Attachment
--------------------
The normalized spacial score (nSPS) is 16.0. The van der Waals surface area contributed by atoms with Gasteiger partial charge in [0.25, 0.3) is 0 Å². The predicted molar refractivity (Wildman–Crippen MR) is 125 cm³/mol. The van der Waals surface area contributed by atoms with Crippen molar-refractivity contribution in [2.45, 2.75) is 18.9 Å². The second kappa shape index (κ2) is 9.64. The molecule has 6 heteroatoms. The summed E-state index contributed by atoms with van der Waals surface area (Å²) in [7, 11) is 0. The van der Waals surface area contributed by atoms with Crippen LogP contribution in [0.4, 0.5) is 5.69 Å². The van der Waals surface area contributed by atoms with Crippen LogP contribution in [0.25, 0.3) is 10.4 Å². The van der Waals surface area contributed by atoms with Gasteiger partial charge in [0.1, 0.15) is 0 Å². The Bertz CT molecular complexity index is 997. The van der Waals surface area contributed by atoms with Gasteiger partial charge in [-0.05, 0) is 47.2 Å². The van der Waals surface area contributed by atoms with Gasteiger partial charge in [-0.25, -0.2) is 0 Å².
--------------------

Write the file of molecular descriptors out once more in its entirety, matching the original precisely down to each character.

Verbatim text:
The normalized spacial score (nSPS) is 16.0. The van der Waals surface area contributed by atoms with Gasteiger partial charge in [0.25, 0.3) is 0 Å². The predicted molar refractivity (Wildman–Crippen MR) is 125 cm³/mol. The van der Waals surface area contributed by atoms with Crippen molar-refractivity contribution in [2.45, 2.75) is 18.9 Å². The second kappa shape index (κ2) is 9.64. The molecule has 6 heteroatoms. The summed E-state index contributed by atoms with van der Waals surface area (Å²) in [7, 11) is 0. The van der Waals surface area contributed by atoms with Crippen LogP contribution in [0.4, 0.5) is 5.69 Å². The van der Waals surface area contributed by atoms with Crippen LogP contribution in [0.25, 0.3) is 10.4 Å². The van der Waals surface area contributed by atoms with Gasteiger partial charge in [0.1, 0.15) is 0 Å². The Bertz CT molecular complexity index is 997. The van der Waals surface area contributed by atoms with Gasteiger partial charge in [-0.05, 0) is 47.2 Å². The van der Waals surface area contributed by atoms with Gasteiger partial charge in [-0.25, -0.2) is 0 Å².